You couldn't possibly have missed the brouhaha that erupted when George Osborne, British Chancellor of the Exchequer, let one solitary tear escape down his cheek at the funeral of Margaret Thatcher.
The Internet went into instant meltdown. Some derided him for this show of 'weakness' (you know how 'real' men 'never' cry, right?). Others dismissed his tearing up as a cynical ploy to show just how good a Thatcherite he was (after all, what was he weeping about, given that he had met the Iron Lady on less than a dozen occasions?). There were those who agreed that yes, the tears were not genuine, but put them down to the Tory leader trying to create a more 'caring' image for himself (remember, this was a man who was booed at such a feel-good event as the London Olympics). Amidst all the jokes, jabs and jeering, there were only a few who said what I was feeling: what is the world coming to if you can't even cry at a funeral?
Mourning officially: Rudaalis or professional mourners became the subject of an eponymous movie that earned lead actress Dimple Kapadia a national award.
Full disclosure here: I am one of the blubbers of the world. And yes, I cry at funerals. It doesn't really matter how well I have known the deceased, or how many times I have met them. There is something about funerals that brings out the tears - well mine, at any rate. Sometimes it is a particular bhajan being sung as part of the service; sometimes a tiny detail that evokes memories of funeral past (of those I was particularly close to); sometimes it is the thought of how I would feel coping with a loss like this one; and sometimes it is just the sight of close family members of the deceased trying to pull themselves together even though they are clearly falling apart.
At a time like this, sympathy segues seamlessly into empathy, and you can't help but cry for the universal sorrow that is bereavement. This is not something any of us can escape. At some time or another, we will have to mourn our grandparents, bid farewell to our parents, experience the loss of a sibling, see a close friend succumb to illness. If we are very lucky, we will never know the gut-wrenching sorrow of losing someone of the next generation, who should by rights have been the one to mourn us. But no matter how life pans out, bereavement is something that all of us will have to bear, sooner or later.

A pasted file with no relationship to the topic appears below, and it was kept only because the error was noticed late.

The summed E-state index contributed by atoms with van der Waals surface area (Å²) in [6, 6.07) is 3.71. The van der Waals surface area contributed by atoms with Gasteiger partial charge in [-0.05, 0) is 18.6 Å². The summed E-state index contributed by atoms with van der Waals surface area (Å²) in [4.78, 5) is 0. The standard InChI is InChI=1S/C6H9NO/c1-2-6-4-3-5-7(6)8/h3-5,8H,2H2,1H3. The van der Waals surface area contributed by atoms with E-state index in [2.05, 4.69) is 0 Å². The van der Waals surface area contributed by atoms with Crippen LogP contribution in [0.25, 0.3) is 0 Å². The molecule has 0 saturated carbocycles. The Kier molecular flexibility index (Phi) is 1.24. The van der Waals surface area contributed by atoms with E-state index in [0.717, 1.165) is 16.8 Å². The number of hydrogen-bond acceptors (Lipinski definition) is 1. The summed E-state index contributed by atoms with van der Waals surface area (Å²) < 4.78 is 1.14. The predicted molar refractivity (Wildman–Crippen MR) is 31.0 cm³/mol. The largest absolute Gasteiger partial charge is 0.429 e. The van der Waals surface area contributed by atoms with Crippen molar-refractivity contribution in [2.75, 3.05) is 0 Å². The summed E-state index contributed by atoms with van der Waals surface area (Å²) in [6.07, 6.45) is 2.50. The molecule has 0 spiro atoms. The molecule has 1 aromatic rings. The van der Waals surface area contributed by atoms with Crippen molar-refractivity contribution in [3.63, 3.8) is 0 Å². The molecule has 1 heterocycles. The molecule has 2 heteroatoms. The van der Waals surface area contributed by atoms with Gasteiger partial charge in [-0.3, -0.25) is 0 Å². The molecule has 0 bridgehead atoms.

As the saying goes, grief is the price you pay for love.
But what is the acceptable face of grief when you lose someone you loved, or even just admired from afar? And has it changed over the years?
In India, at least, I would have to say yes. Growing up in a traditional joint family, as a child I was witness to the spectacular outpouring of grief that everyone indulged in when there was a death in the extended clan. There was weeping; there was wailing; on some occasions, there was even some beating of breasts. It was loud, it was disturbing, it was even melodramatic at times. But everything said and done, it was undoubtedly cleansing.
Not propah: Earlier, you were given permission to grieve as publicly as you saw fit; as loudly as you wanted to. Now, tears at funerals are seen as bad taste
After such an outburst of grief, you felt that you had really mourned someone. There was no buttoning up of your feelings. There was no concession made to sparing the feelings of others. There was no embarrassment about letting it all hang out. In a sense, you were given permission to grieve as publicly as you saw fit; as loudly as you wanted to. And nobody judged you or condemned you as an incontinent so-and-so.
In the old days, certain Indian states like Rajasthan even had professional mourners, called rudaalis (the subject of an eponymous movie that earned lead actress Dimple Kapadia a national award). These were lower-caste women hired to mourn (as loudly as possible) in an explosive public display of grief. This worked at two levels. One, to express the sorrow that the family may have been shy of exhibiting in public and two, to goad them into have a proper cry. Because sometimes there really is no better catharsis than tears.
But that was then. Now, tears at funerals are seen as bad taste. It is considered somewhat repellent to make a public exhibition of your grief. If you must cry, then cry in private. You must not shed tears in public in case you make other people uncomfortable. So, chin up please (and make sure it's not quivering). And let's see what the British so delightfully describe as a 'stiff upper lip'.
OMG! how could he?The Internet went into instant meltdown and a brouhaha erupted when George Osborne, British Chancellor of the Exchequer, let one solitary tear escape down his cheek at the funeral of Margaret Thatcher (Photo: AFP)
Well, I don't know about you, but I am tired of being told that a display of emotions or the appearance of tears at a funeral (or anywhere else, for that matter) is something to be ashamed of. That we must present a stoic façade at all times, or stand condemned - as George Osborne was - of everything ranging from emotional incontinence to hypocritical cynicism.
Honestly, it's enough to make a grown man - or woman - cry.
Sometimes there really is no better catharsis than tears
From HT Brunch, April 28
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